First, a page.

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This in-shoe vibrator can help blind pedestrians navigate hands-free

The device can indicate which way a user should walk without interfering with hearing or tying up their hands.

This in-shoe vibrator can help blind pedestrians navigate hands-free
[Photo: courtesy of Ashirase]
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While there are plenty of apps that enable people to navigate city streets, most of them require users to look at or listen to a handheld device. That’s often not a great solution for people with limited or no vision who want to use their ears to keep track of what’s going on around them and are often already using their hands to carry canes.

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That’s why engineer Wataru Chino is starting Ashirase to build in-shoe devices that vibrate to help users who are blind navigate places they don’t know in a hands-free way.

Ashirase’s devices can be inserted into standard sneakers and many dress shoes and connected to a linked smartphone app to provide turn-by-turn directions after a destination is typed or spoken. But instead of signaling where to turn visually or even aurally, which blind and visually impaired people can find distracting or simply difficult to hear, the slim devices can vibrate at the left, right, or front of the shoe to indicate to users which way to travel. At corners where someone needs to turn, the devices first vibrate more broadly, signaling a stop, Chino explains.

[Photo: courtesy of Ashirase]
The idea came about after Chino’s wife’s grandmother, who was visually impaired, slipped and fell to her death while walking near a river, he said through an interpreter in a Tuesday press conference. The tragedy motivated him to think about ways to help people with visual impairments walk safely without assistance from another person.

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Ashirase, announced last month, is the first company to launch through Honda’s Ignition program, which helps company employees commercialize their ideas. Chino previously worked for Honda doing R&D for electric vehicle motor control and automated driving. His new company’s name comes from the Japanese words for foot and notification.

[Photo: courtesy of Ashirase]
Navigating some urban areas has become particularly challenging for people with visual disabilities during coronavirus shutdowns, Chino explains. That’s because characteristic traffic patterns, sounds, and smells have all shifted with businesses shut down, and family members and paid aides have been less available to help people get to their destinations.

The devices—which Ashirase aims to launch in a limited beta this fall with the goal of a broader launch next year—aren’t designed to completely replace other mobility aids. One advantage of having the devices located in the user’s shoe is that they don’t interfere with other equipment, like the white-tipped canes many visually impaired people use to find their way. The devices will likely be able to guide them around some obstructions, like road closures, using map data or potentially crowdsourced information from other users. But users will still need to use their senses to determine whether there are other things blocking a sidewalk and when it’s safe to use a crosswalk.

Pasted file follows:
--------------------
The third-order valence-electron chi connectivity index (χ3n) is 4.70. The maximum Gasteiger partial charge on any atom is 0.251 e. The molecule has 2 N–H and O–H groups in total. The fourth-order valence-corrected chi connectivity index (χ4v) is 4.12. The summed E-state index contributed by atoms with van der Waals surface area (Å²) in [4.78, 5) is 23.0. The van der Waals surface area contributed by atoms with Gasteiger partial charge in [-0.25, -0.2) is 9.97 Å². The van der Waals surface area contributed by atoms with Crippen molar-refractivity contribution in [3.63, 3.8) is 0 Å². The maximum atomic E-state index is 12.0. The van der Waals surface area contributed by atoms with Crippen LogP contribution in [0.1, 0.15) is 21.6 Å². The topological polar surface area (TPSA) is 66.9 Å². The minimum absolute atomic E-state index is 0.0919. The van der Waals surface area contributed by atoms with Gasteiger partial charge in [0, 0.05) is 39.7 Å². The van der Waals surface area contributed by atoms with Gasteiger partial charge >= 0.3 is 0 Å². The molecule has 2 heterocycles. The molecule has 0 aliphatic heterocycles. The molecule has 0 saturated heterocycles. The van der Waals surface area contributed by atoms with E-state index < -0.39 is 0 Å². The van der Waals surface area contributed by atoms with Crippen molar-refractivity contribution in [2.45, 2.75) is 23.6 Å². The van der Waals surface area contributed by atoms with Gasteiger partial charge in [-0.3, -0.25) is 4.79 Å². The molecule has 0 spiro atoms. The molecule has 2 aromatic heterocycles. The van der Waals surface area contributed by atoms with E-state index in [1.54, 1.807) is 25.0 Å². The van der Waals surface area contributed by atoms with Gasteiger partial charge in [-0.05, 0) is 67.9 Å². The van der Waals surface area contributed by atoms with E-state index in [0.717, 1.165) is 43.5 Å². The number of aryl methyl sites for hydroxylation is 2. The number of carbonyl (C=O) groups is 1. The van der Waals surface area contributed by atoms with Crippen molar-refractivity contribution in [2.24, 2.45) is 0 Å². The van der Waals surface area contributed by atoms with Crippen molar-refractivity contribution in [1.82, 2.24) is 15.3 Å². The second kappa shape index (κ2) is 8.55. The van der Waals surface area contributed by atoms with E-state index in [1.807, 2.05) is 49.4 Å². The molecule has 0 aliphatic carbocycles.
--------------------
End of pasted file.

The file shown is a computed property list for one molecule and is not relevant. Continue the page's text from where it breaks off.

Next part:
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Wataru Chino [Photo: courtesy of Ashirase]
Chino envisions the devices will be available through a monthly subscription for roughly 2,000 to 3,000 yen, which is about $18 to $28 at current exchange rates. While he’s based in Japan, the company anticipates the technology will ultimately be available elsewhere, including in the United States and European Union.

At present, the devices are also designed for outdoor walking based on navigation using GPS or similar systems, but future models or updates might incorporate navigational information and other signals such as Wi-Fi to help people find their way around indoor facilities like shopping malls. They may also be able to work with transit data to help users navigate trips that include both walking components and public transportation, Chino says.

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Another potential evolution of the product, which currently is designed to last about three hours per day after a weekly charge, is more style-oriented: making it compatible with a wider range of shoes.

About the author

Steven Melendez is an independent journalist living in New Orleans.

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